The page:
Some scholars are puzzled over the length devoted to Bethel, a city that’s rather unimportant (until later) in Judges, and it’s suggested (based partly on the LXX), that Bochim in Judges 2.1 is really Bethel.[17] Another reason those is simply Bethel’s “special place in Israelite tradition and history.”[18] Bethel is a city which will appear later in the biblical account where Jeroboam sets up his idolatrous religion. [19]


The account similar to the account of Rahab since in both a non Israelite helps them to conquer a city, and in so doing the person and their family are spared.[20] O’Conner even mentions this man as a “counterpart to Rahab of Jericho.”[21] There are some “significant differences,” however, with the Rahab account and this particular account.[22] The House of Joseph does indeed seem to want to emulate what had happen in Jericho, but they do in a different and slightly skewed way.

Here, the House of Joseph promises first to deal kindly, earlier Rahab only received the promise, after, both helping the spies and admitting to a faith in Yahweh.[23] Also, Rahab becomes a part of Israel, whereas the man and his family leave and found a new Luz.[24]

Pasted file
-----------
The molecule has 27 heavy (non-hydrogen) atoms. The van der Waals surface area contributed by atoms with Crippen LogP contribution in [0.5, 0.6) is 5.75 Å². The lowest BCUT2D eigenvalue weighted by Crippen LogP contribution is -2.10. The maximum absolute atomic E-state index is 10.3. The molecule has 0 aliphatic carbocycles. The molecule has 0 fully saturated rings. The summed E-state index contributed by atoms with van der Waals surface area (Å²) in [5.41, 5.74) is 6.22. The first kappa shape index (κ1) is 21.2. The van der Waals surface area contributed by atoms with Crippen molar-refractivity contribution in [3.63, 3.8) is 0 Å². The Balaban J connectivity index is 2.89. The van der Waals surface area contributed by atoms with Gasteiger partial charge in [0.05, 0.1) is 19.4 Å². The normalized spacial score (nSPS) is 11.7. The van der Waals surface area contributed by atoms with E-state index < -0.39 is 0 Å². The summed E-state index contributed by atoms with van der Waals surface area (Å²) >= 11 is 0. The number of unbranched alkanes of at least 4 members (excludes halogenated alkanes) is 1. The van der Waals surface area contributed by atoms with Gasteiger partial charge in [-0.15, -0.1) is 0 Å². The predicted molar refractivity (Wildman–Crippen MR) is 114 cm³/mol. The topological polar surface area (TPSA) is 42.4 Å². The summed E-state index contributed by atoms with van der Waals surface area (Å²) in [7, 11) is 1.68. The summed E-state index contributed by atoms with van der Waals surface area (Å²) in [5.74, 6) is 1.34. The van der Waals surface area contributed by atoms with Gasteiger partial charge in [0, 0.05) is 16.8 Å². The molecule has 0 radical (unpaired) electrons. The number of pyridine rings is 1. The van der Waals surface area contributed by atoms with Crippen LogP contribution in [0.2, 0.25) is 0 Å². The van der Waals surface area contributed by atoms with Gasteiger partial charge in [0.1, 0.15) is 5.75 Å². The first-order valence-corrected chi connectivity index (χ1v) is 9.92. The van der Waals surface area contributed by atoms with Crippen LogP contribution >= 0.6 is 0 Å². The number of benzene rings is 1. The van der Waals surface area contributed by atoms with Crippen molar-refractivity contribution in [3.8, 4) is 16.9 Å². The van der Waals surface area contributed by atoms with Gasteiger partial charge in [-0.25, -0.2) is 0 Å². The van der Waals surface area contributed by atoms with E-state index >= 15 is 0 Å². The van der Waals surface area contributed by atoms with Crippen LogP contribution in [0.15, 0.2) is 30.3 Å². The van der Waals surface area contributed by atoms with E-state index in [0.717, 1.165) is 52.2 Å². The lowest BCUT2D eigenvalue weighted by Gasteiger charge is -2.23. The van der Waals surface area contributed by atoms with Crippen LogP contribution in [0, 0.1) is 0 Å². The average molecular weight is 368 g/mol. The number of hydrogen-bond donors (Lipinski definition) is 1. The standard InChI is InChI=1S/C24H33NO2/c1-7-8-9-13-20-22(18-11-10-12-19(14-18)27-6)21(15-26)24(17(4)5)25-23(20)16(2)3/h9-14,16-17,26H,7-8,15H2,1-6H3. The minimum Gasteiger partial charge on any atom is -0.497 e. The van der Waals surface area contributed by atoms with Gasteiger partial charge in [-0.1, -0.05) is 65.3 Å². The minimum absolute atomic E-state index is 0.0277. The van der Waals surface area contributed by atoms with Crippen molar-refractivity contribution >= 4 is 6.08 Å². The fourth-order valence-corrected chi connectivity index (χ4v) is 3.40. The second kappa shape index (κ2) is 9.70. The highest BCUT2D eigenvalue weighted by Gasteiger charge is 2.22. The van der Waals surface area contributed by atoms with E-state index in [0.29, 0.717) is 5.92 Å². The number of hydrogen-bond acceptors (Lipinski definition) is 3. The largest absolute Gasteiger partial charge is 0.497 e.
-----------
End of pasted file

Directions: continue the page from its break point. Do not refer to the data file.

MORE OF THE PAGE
Especially of note is that he Hebrew word, ḥesed, “deal kindly” is used, which is often used in covenantal language.  It is used in alliance settings, the stronger of the factions often being the user.[25] Firstly one should probably note Judges 2.2 where the people are commanded from making any covenants with the inhabitants.[26] Though, perhaps the Historian also has in mind, Deuteronomy’s prohibition (7.2), and the ill-fated treaty with the Gibeonites in Joshua (9).[27]

The House of Joseph asks the tribe how to get into the City, not how to get into the gate and this perhaps indicates they had a secret tunnel in Mind.[28] Perhaps something like “the underground postern gate of the citadel at” Jerusalem is in mind.[29]